A delicious and favorite family recipe from Brooke’s Grammy Frances Evelyn (her paternal grandmother).
Join me (Brooke Gammie) and Jen Picciano from Channel 19 news “Cleveland Cooks” as we share one of my favorite family recipes using our homegrown apples. You can view the full segment and recipe here, or follow along below.
Grammy’s legacy lives with me in aiming to add beauty in everyday life; drink from your special wine glasses on an average day; always have fresh flowers in your kitchen; wear a beautiful dress and lip-gloss when you’re hanging around the house; and use a beautiful baking dish and quality fresh ingredients for everyday meals, even when you’re not entertaining (which Grammy did to the nines!!!). Enjoy the beauty in all you do. Thank you Grammy!! I love you!!
1 cup oil (preferably coconut)
4 farm fresh eggs
2 cups sugar
2 cups flour
1 tsp. salt
1 tsp. cinnamon
2 tsp. baking soda
1 tsp. real vanilla
4 cups peeled and chopped apples, (suggested varieties: Quarry Hill Orchards Golden Supreme and Crimson Crisp)
1 cup chopped walnuts, toasted (optional)
1 cup golden raisins (optional)
Mix the oil, beaten eggs and sugar. Add the dry ingredients. Fold in the apples, walnuts and raisins. Bake at 350*, in a greased loaf pan, for 50-60 minutes. Let cool, slice, and sprinkle generously with powdered sugar.
This cherry season’s biggest fan: Jennifer Thornton, Owner & Educator, Buttercream & Olive Oil shares her anecdotal recipe and techniques for canning cherries.
Living in France for five years, one of my cherished memories is afternoons spent in Lolo’s cherry tree. Lolo is currently 95 years old and afternoons at his ancient Roman quarry farm were always spectacular. During cherry season, after a lengthy lunch, I would climb up into the stately cherry tree and eat as many cherries as I could until I couldn’t eat anymore. Whether they were the most delicious cherries in the world or not is debatable, but the memory of the Provençal sun and cigales singing, the company of best friends and so much delicious food, I cannot remember them being anything but the best.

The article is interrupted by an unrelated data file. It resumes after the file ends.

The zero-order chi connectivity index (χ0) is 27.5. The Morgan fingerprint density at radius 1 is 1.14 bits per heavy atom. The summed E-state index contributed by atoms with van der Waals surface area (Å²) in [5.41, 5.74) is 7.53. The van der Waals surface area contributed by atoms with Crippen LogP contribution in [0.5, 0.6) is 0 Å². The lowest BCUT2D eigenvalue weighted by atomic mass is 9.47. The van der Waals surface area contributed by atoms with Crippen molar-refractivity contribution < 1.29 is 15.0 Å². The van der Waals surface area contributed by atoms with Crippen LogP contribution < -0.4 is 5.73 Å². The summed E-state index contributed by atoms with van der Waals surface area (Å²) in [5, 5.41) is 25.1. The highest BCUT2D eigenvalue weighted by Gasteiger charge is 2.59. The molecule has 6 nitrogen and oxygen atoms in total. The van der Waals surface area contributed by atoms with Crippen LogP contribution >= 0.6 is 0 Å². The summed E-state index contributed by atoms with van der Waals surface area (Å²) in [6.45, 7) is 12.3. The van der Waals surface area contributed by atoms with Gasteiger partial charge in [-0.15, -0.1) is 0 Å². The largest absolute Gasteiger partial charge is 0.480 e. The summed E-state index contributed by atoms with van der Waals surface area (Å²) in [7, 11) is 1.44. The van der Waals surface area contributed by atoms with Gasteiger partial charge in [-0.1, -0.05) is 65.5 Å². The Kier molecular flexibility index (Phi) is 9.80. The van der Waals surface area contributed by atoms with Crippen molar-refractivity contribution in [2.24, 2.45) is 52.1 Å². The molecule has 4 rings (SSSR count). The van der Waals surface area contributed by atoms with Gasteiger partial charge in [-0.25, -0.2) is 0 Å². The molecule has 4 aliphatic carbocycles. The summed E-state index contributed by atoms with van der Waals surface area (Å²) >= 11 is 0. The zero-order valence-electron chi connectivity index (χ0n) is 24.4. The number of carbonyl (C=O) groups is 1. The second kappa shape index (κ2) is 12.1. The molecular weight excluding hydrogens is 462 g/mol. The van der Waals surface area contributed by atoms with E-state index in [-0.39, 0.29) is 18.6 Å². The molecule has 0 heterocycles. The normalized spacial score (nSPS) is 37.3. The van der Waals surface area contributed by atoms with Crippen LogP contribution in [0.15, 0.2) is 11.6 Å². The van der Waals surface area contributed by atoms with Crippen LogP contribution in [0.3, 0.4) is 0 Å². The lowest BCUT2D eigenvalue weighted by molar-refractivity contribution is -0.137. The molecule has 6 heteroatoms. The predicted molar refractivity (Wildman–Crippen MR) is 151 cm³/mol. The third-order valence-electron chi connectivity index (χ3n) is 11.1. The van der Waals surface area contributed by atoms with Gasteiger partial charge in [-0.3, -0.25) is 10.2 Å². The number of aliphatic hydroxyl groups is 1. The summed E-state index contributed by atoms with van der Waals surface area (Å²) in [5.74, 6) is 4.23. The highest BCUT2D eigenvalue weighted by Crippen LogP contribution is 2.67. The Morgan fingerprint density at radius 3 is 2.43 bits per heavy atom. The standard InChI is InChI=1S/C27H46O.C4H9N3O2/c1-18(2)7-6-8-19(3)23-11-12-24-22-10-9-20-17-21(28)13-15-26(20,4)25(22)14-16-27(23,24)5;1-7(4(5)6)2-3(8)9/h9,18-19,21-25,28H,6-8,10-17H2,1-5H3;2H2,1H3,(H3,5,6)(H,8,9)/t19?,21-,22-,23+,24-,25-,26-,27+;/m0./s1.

That is until this summer as we ventured out to Quarry Hill for a Sunday afternoon of cherry picking. The trees were dripping with giant bunches of cherries. I will admit, I am a thoroughly devout sour cherry fan. I only stopped at 15 pounds because it was closing time. The sweet cherries were overwhelming plentiful and awe-inspiring and 20 lbs were picked easily picked in about an hour and half. These cherries are nothing short of exquisite. If you are new to picking cherries, remember the stems will keep the longer, so if you do not plan to eat or use them soon, pick with the stem. Picking your own fruit is one of life’s most gratifying delights. For me the only problem is I never know when to stop. When the fruit is plentiful and beautiful, I always think what I pick is just never enough. Of course, this really is not a bad thing and being staunchly locavore, the only cherries I eat all year will be local. This is why I freeze or can 90% of what I pick. Cherries are particularly fun to preserve through canning because no sugar is needed, in following with the USDA guidelines. This is for both sweet and sour cherries.
Canning Whole Cherries in Lemon Juice
What you will need:
15 pounds of sweet or sour cherries, whole and pitted (prefererably from Quarry Hill Orchards!)
4 Organic Lemons
About 6 one-quart mason jars, sterilized
Prepare all the tools necessary for canning. Clean whole cherries well by triple washing in a vinegar bath. Clean your whole lemons the same way.
Pit the cherries, leaving them whole. You can get a handy little tool, but the rounded end of a bobby pin works great on the smaller fragile sour cherries and a small copper pipe works great on the plump sweet cherries.